Minimal Pain Decrease Between 2 and 4 Weeks After Nonoperative Management of a Displaced Midshaft Clavicle Fracture Is Associated with a High Risk of Symptomatic Nonunion

Publikation: Bidrag til tidsskrift/Konferencebidrag i tidsskrift /Bidrag til avisTidsskriftartikelForskningpeer review

  • Andreas Haubjerg Qvist, Aalborg Universitet, Danmark
  • Michael T Væsel
  • Carsten M Jensen
  • ,
  • Thomas Jakobsen, Aalborg Universitet
  • ,
  • Steen L Jensen, Aalborg Universitet

BACKGROUND: The main long-term benefit of operative treatment of displaced midshaft clavicular fractures is the reduction in nonunion risk, and as this risk is generally low, the ideal approach would be to operate only patients at high risk of nonunion. However, most current surgical decision models use baseline variables to estimate the nonunion risk, and the value of these models remains unclear. Pain in the early weeks after fracture could be potentially be an indirect measurement of fracture healing, and so it is a potential proxy variable that could lead to simpler prediction models.

QUESTIONS/PURPOSES: (1) Is pain a possible proxy variable for the development of symptomatic nonunion after nonoperative treatment of midshaft clavicular fractures? (2) How reliable is the model we created that uses pain as a proxy variable for symptomatic nonunion of nonoperatively treated clavicle fractures?

METHODS: In this secondary retrospective analysis of an earlier randomized trial, we studied prospectively collected data from 64 nonoperatively treated patients aged 18 years to 60 years. In the original randomized trial, we compared operative and nonoperative treatment of displaced midshaft clavicular fractures. In all, 150 patients were included in the study, of whom 71 received nonoperative treatment. Patients were predominantly males (75%, 48 of 64) with a mean age of 38 ± SD 12 years; most fractures were comminuted and shortened more than 1 cm. All 71 patients who were nonoperatively treated were potentially eligible for this secondary analysis; of those, 11% (8 of 71) were lost to follow-up, leaving 63 patients from the nonoperative treatment arm and one patient from the operative treatment arm (who declined surgical treatment after randomization but was followed in this group according to the intention-to-treat principle) for analysis here. Nonunion was defined as lack of callus formation, persistent fracture lines and/or sclerotic edges of the bones at the fracture site on plain radiographs at 6 months follow-up. Nonunions were regarded as symptomatic if pain, tenderness, and local crepitation were present at the fracture site. Seventeen percent (11 of 64) of patients had symptomatic nonunions. After investigating differences in early pain scores between the union and nonunion groups, we defined the VASratio as the VAS pain score at 4 weeks divided by the VAS pain score at 2 weeks. Week 2 VAS pain score was chosen as baseline after visual inspection of a linear mixed model that showed increased divergence in pain scores between union and nonunion group at 2 weeks after fracture. Week 4 was chosen as the cutoff because we wanted a reasonable time frame for the detection of pain reduction and did not want to delay surgical treatment more than necessary. Odds ratios for various risk factors were calculated using logistic regression analyses. We used a receiver operating characteristic curve analysis to identify cutoff values for the VASratio.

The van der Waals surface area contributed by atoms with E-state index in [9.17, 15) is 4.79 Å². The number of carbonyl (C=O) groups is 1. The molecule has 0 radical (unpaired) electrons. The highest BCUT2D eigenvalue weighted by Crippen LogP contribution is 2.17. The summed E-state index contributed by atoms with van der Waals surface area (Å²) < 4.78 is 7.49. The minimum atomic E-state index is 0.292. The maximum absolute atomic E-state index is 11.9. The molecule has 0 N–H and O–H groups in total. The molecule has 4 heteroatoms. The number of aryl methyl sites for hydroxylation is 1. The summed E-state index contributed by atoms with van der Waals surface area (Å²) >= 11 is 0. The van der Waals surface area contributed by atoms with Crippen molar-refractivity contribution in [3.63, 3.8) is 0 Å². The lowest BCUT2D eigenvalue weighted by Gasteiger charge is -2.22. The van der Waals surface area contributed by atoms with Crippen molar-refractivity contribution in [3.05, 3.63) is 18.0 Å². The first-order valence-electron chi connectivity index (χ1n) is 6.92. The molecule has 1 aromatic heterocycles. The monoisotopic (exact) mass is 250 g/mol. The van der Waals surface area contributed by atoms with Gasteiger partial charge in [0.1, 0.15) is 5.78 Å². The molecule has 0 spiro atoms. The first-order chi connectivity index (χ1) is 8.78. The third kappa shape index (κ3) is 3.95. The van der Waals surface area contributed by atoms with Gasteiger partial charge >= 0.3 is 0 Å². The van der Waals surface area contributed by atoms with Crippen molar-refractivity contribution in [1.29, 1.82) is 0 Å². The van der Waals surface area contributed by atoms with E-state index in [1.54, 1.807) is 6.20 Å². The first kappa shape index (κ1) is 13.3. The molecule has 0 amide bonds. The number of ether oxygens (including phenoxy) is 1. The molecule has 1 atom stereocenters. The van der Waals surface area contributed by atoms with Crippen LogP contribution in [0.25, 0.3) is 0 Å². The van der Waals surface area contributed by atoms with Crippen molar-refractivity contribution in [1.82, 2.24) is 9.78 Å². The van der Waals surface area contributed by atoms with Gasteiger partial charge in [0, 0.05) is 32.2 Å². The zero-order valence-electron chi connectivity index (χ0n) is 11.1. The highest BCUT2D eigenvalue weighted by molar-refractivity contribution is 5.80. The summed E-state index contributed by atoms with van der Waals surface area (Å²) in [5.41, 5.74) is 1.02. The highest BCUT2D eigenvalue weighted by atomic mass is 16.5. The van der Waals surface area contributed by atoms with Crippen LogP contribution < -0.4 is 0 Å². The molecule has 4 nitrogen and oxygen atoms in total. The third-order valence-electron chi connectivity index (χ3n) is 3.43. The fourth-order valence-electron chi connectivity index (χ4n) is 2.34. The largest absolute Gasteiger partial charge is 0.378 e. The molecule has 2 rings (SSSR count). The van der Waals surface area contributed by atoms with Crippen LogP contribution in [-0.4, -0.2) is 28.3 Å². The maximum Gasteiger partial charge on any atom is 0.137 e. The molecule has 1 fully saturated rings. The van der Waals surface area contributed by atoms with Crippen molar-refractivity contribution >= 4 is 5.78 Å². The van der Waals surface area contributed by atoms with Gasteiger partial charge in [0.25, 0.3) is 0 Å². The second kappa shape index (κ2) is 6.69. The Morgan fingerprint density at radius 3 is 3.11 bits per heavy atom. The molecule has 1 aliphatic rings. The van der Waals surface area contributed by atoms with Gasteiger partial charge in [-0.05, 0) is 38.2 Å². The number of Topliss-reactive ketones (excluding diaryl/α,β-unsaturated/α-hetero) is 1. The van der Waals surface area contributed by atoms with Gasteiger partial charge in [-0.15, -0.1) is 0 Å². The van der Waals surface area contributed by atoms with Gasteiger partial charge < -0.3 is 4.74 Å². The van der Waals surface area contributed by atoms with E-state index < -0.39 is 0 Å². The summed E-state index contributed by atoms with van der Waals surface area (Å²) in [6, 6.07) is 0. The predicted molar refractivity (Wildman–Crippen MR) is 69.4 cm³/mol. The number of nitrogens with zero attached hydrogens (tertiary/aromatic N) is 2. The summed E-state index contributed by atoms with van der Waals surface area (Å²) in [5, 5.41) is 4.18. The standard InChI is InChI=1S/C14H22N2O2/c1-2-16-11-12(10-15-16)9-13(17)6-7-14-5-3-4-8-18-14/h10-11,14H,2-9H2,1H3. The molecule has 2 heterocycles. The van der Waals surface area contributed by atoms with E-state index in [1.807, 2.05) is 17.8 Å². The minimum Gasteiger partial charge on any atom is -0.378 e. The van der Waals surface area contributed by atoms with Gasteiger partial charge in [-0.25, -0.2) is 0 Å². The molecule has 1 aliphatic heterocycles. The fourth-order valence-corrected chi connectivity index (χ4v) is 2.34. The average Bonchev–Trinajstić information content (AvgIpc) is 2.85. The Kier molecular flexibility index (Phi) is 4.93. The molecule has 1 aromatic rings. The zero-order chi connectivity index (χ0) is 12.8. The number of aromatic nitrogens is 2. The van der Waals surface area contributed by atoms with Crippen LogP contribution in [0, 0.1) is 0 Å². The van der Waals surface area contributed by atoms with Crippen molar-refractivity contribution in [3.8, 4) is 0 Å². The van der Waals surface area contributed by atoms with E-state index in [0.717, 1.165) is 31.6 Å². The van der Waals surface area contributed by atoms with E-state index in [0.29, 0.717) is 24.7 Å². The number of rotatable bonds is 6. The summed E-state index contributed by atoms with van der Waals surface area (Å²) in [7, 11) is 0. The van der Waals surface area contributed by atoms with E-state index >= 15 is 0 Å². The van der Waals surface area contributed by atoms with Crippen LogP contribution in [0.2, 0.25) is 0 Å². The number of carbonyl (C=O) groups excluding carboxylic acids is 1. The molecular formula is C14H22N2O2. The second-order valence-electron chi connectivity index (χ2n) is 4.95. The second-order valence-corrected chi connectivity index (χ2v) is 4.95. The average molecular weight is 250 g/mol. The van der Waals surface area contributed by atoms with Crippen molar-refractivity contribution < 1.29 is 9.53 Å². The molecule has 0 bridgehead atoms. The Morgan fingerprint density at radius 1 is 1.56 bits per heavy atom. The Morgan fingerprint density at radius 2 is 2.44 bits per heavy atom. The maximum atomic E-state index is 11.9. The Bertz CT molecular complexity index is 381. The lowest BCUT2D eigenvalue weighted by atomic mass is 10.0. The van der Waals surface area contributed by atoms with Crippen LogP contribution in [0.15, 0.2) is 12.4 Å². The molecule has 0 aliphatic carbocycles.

RESULTS: An increase in absolute pain score at 4 weeks after fracture (odds ratio 1.8 per 1 point increase [95% confidence interval 1.1 to 3.4]) was associated with an increased risk of nonunion 6 months after fracture. Likewise, we found that an increasing VASratio (OR 1.02 per 0.01 point increase [95% CI 1.002 to 1.06]) was also associated with nonunion. Receiver operating curve analysis found that the best cutoff value of VASratio was about 0.6. Patients with a VASratio above 0.6 had a relative risk of developing nonunion of 18 (95% CI 2 to 130) compared with patients with a VASratio below 0.6. Sparse-data bias could be present, as is evident from this wide confidence interval, though even at the low end of the confidence interval, the relative risk was 2, which may still improve surgical decision-making.

CONCLUSION: A pain score that exhibits no or minimal change from 2 to 4 weeks after nonoperative treatment of a displaced midshaft fracture of the clavicle is associated with a high risk that symptomatic nonunion will develop. Patients with no or minimal change in pain in the early weeks may be candidates for surgery to reduce the risk of symptomatic nonunion. As this was a retrospective study, with a risk of sparse-data bias, the predictive value of the VASratio needs to be further investigated in large prospective studies before clinical use.

LEVEL OF EVIDENCE: Level III, diagnostic study.

TidsskriftClinical Orthopaedics and Related Research
Sider (fra-til)129-138
Antal sider10
StatusUdgivet - jan. 2021

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